China Disrupts Google Activities Ahead of Controversial Anniversary

Latest restrictions affect gmail, calendar products as well as previously blocked search and YouTube.

HONG KONG – Multiple services operated by Google are being disrupted in China ahead of this week’s 25th anniversary of the bloody 1989 incident in Tiananmen Square.

Access from within mainland China appears to be blocked not only to Google’s search engine, but also to Gmail, calendar, translation and the Picasa photo services, according to multiple reports. The blockage also appears to affect access from China to Google’s international sites operated outside the country.

The new disruptions began on Friday (May 31) according to, an independent anti-censorship organization, which said that they are the most extensive it has ever monitored.

“It is not clear that the block is a temporary measure around the anniversary or a permanent block. But because the block has lasted for four days, it’s more likely that Google will be severely disrupted and barely usable from now on,” it said.

Google’s own transparency report shows that traffic from China was down by some 50% over the weekend.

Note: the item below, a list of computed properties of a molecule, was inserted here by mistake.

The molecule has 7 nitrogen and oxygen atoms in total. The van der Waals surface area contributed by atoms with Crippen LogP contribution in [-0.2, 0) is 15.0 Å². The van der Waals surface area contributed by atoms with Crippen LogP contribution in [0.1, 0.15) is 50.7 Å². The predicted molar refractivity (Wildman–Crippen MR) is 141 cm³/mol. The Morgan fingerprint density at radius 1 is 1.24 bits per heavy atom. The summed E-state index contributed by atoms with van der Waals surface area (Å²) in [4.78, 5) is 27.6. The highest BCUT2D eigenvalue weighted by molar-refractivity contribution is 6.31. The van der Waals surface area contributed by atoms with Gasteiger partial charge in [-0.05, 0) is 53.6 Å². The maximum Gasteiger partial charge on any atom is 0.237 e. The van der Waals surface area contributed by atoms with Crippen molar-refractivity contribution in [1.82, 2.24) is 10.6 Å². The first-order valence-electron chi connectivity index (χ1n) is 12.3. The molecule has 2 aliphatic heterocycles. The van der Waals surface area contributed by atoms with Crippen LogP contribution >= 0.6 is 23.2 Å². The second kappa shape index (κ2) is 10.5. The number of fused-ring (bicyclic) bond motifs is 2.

China appears to be especially vigorous this year in stifling commentary about the anniversary. Many Tiananmen synonyms and code words used by China’s Internet population have also been blocked. Dissidents have also been taken into custody. One, the Chinese-born, Australian artist Guo Jian was taken from his home in outer Beijing this weekend. He reportedly told friends that police told him he would be released in 15 days.
The Google-owned video-sharing website YouTube has been blocked in China for more than two years.

Google has often been the subject of restrictions in the country since 2010 when the company shut down its Chinese search engine and accused the Chinese government of censorship. Google continues to operate unrestricted Chinese-language search from Hong Kong, which, although Chinese territory, has separate jurisdiction, greater freedom of the press and greater right of assembly.

Hong Kongers have annually held a candle-light vigil in the city’s Victoria Park to mark the Chinese authorities’ crackdown on a student-led pro-democracy movement on June 4, 1989. Mainland authorities characterize the incidents as a counter-revolutionary uprising and still have not given an official figure for the death toll, thought to exceed 1,000.

The planned demonstration on Wednesday comes at a time when Hong Kong is bitterly divided over what form of democracy should be introduced for the Special Administrative Area’s chief executive elections in 2017 and legislative elections in following years. It also comes at a time when there are growing anti-Chinese incidents in the territory. These are largely sparked by local issues such as a flood of mainland tourists, mainland women coming to Hong Kong to give birth, and the inflationary impact of mainlanders buying property in Hong Kong.

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